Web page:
When you make paper prototypes, design and construction are mingled in a lovely useful way. And it's an activity that easily affords collaboration. Still the two strong points in its favor, IMHO."
I never understood Marc's title for this article, so I asked him to explain it:
"Why 'tiny fingers?' You know, I thought a lot more people would understand that reference. Maybe it says something about my childhood. To me, 'tiny fingers' is a cultural reference to books about "adult" topics made accessible for children. And if "tiny fingers" is in the title, chances are you're going to be doing some kind of activity. You're going to get out the scissors and paste. I thought I was writing a title that packaged two things that usually don't go together: a 'serious' topic like prototyping, and an invitation to playful craft as a way of working. Plus I can't bring myself to make titles (or even articles) that take themselves too seriously. There's way too much over-inflation in our literature, and remember this was CACM. I wish I could have called it, 'None of us really know what we are doing.'

I asked amazon and google about this, and see it's still happening a little:
  • Easy puzzles for tiny fingers
  • Kitten on the keys: Descriptive solo for tiny fingers (!)
  • Dude, you have tiny fingers
Okay, I made up that last one."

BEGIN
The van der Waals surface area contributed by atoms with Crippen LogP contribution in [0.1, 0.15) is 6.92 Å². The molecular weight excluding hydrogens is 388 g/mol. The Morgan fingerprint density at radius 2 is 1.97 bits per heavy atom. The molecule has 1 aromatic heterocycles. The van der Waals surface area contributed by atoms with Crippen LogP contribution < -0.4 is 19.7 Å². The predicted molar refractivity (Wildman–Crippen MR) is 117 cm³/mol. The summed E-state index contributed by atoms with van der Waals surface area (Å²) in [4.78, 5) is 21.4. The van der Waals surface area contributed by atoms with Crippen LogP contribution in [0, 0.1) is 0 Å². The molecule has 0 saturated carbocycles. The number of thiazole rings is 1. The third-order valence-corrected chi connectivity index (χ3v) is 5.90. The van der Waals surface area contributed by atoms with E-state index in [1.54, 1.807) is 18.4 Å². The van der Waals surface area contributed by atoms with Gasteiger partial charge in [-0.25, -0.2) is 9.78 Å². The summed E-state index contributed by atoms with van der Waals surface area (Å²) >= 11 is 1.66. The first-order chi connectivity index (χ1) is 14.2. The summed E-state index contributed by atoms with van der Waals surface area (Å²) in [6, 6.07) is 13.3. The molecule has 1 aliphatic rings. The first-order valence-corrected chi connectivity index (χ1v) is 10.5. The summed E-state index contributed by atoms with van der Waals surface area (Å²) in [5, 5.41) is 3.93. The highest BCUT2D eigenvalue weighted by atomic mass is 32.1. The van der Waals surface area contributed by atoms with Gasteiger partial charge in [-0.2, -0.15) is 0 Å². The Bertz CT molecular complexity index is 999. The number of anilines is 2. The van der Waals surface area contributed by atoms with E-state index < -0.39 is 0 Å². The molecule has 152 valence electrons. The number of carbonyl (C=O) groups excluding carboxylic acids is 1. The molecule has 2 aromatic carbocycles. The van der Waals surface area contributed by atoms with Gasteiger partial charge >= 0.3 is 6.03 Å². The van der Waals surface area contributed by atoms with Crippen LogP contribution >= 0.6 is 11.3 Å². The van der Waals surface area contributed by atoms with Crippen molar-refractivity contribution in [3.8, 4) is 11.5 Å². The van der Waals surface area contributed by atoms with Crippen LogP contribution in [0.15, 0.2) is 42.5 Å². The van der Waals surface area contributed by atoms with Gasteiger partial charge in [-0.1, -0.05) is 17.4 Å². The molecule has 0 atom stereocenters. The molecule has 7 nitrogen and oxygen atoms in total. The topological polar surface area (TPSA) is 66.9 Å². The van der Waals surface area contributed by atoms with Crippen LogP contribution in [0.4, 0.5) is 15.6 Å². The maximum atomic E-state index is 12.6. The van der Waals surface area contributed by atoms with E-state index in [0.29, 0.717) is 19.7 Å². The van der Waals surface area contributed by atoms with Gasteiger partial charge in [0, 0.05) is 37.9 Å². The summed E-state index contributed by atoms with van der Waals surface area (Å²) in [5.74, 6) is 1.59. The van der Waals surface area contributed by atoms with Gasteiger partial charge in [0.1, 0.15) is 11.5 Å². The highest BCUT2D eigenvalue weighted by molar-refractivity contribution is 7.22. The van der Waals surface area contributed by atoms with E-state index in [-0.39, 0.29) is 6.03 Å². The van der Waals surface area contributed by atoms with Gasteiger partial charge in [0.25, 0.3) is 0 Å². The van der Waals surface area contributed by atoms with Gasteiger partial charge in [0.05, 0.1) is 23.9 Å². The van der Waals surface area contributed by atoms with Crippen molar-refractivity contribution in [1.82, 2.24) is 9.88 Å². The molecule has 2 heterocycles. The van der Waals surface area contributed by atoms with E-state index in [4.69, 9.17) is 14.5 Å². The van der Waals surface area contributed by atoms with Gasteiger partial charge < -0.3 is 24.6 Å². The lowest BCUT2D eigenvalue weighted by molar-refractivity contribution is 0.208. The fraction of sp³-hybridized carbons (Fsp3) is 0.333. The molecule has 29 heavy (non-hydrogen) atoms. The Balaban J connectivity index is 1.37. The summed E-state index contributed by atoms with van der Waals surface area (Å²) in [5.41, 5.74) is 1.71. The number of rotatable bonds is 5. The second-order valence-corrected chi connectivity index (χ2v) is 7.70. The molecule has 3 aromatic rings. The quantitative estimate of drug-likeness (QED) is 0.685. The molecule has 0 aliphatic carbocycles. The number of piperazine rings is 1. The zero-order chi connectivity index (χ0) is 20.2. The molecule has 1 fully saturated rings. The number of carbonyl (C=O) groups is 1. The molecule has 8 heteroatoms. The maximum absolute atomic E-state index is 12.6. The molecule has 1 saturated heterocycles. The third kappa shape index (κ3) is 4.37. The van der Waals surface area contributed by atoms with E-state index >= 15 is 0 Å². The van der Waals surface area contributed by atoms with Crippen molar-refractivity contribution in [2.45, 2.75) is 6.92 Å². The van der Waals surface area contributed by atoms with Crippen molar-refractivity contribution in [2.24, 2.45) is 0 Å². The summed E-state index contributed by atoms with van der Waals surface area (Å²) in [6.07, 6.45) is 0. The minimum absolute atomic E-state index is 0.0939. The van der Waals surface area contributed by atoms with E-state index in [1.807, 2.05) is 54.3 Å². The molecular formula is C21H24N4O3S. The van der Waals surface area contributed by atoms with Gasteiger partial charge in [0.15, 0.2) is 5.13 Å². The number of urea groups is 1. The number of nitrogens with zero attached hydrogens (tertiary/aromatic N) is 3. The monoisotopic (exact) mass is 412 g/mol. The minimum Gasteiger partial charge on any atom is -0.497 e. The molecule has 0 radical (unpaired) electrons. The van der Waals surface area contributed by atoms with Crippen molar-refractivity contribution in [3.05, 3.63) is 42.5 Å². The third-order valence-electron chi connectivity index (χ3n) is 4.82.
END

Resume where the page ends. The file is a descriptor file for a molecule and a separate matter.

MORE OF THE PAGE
But, surely no one is doing much paper prototyping any longer, right? Not according to Nathan Moody and Darren David of Stimulant who design cutting edge, multi-touch natural user interfaces. At their IxDA-SF presentation last month ("Multi-Everything: Multi-touch and the NUI Paradigm"), both claimed they paper prototype extensively and have never found anyone who can iterate faster digitally.

Marc "tipped his hat" to Bill Buxton, who wrote the fabulous and recently-published book, "Sketching User Experiences: getting the design right and the right design." However, Bill distinguishes between sketches and prototypes, arguing that they serve different purposes and are used most at different stages of the design process -- the former for ideation, the latter for increasing usability. Regardless, paper is among the tools he advocates for both.

I encourage you to also take a look at Mark Baskinger's excellent cover story in the March+April 2008 issue of interactions magazine. The title: "Pencils Before Pixels: A Primer in Hand-Generated Sketching." You can download Mark's worksheets from the interactions magazine website.